Don’t worry about tracking every single credit score. Instead, keep track of the well-known scores that the majority of lenders use to qualify you for credit (FICO and Vantage) and understand the bigger picture – what are the key factors that impact your credit score and how are they generally weighted. Although each scoring model is slightly different, attaining a general understanding of how credit score models work will prepare you to better understand your credit report and make changes that can help you improve your score. Sign up for Upgrade’s Credit Health to get your free credit score, credit monitoring, and credit education tools.
Credit reports are comprised of the data and information that each credit bureau collects from lenders. There are dozens of credit bureaus in the U.S. that produce consumers’ credit reports, however, the main credit bureaus that are used by the majority of financial institutions and businesses to check consumers’ credit are Equifax, Experian, and TransUnion.
Credit reports are updated on an ongoing basis based on your credit behavior and information you give to businesses and financial institutions, including credit card companies, banks, mortgage companies and other lenders. The information in your credit report can be classified into three categories of information:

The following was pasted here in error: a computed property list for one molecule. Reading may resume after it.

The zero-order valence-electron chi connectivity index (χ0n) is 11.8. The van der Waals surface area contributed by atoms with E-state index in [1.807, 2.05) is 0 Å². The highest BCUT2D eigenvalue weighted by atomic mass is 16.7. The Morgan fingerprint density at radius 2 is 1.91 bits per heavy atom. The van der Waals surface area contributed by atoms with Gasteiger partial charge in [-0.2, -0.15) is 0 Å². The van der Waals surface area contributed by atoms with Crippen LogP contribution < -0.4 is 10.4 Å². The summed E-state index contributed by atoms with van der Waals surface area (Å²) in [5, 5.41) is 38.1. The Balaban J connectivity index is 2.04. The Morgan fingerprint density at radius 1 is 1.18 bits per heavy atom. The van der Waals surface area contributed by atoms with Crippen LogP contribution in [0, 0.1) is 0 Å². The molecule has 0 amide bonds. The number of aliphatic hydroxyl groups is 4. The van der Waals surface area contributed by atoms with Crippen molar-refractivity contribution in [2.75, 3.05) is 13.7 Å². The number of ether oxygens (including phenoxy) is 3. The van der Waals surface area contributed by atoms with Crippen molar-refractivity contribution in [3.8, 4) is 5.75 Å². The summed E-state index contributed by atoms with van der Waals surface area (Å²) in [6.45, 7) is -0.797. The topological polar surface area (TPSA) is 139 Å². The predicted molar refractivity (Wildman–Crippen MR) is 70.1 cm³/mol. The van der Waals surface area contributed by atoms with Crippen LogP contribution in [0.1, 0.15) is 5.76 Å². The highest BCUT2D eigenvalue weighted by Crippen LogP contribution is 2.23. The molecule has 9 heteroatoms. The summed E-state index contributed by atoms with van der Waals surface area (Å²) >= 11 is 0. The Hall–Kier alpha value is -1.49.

- Credit History: the number and type of opened, active and closed accounts you have (credit card, auto loan, mortgage, etc.), age of credit accounts, credit utilization rate, the account balances and your payment history including the number and severity of late payments.
- Credit Inquiries: when you apply for credit and the lender performs a “hard” pull of your credit report, it will appear on your credit report as a “voluntary” or “hard” inquiry. This is different from “involuntary” or “soft” inquiries which happens when you check your rate online or when lenders pull your report to make you a pre-approved offer in the mail. Only hard inquiries are visible to other people, and they can impact your credit score for up to one year but will appear on your credit report for up to two years. 1
- Public Records and Collections: information on overdue debt from collection agencies and can include bankruptcies, foreclosures, suits, wage garnishment, and liens.